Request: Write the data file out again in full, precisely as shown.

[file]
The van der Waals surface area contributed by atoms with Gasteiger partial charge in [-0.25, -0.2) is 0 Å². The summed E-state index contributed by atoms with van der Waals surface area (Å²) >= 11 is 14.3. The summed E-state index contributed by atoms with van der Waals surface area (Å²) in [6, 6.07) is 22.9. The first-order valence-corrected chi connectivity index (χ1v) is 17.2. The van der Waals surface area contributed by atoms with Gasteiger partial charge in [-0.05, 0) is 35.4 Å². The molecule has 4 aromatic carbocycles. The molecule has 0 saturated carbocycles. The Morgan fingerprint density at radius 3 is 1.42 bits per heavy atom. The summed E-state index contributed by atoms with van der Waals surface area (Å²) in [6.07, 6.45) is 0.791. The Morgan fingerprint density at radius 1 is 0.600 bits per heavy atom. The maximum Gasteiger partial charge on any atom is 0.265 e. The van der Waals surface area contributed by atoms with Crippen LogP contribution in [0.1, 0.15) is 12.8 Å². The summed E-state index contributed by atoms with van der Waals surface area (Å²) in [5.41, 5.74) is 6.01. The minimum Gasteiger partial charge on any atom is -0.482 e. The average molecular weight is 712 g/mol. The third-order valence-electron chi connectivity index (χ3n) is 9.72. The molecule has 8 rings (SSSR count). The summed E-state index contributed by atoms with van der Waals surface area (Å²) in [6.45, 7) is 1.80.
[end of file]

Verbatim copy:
The van der Waals surface area contributed by atoms with Gasteiger partial charge in [-0.25, -0.2) is 0 Å². The summed E-state index contributed by atoms with van der Waals surface area (Å²) >= 11 is 14.3. The summed E-state index contributed by atoms with van der Waals surface area (Å²) in [6, 6.07) is 22.9. The first-order valence-corrected chi connectivity index (χ1v) is 17.2. The van der Waals surface area contributed by atoms with Gasteiger partial charge in [-0.05, 0) is 35.4 Å². The molecule has 4 aromatic carbocycles. The molecule has 0 saturated carbocycles. The Morgan fingerprint density at radius 3 is 1.42 bits per heavy atom. The summed E-state index contributed by atoms with van der Waals surface area (Å²) in [6.07, 6.45) is 0.791. The Morgan fingerprint density at radius 1 is 0.600 bits per heavy atom. The maximum Gasteiger partial charge on any atom is 0.265 e. The van der Waals surface area contributed by atoms with Crippen LogP contribution in [0.1, 0.15) is 12.8 Å². The summed E-state index contributed by atoms with van der Waals surface area (Å²) in [5.41, 5.74) is 6.01. The minimum Gasteiger partial charge on any atom is -0.482 e. The average molecular weight is 712 g/mol. The third-order valence-electron chi connectivity index (χ3n) is 9.72. The molecule has 8 rings (SSSR count). The summed E-state index contributed by atoms with van der Waals surface area (Å²) in [6.45, 7) is 1.80.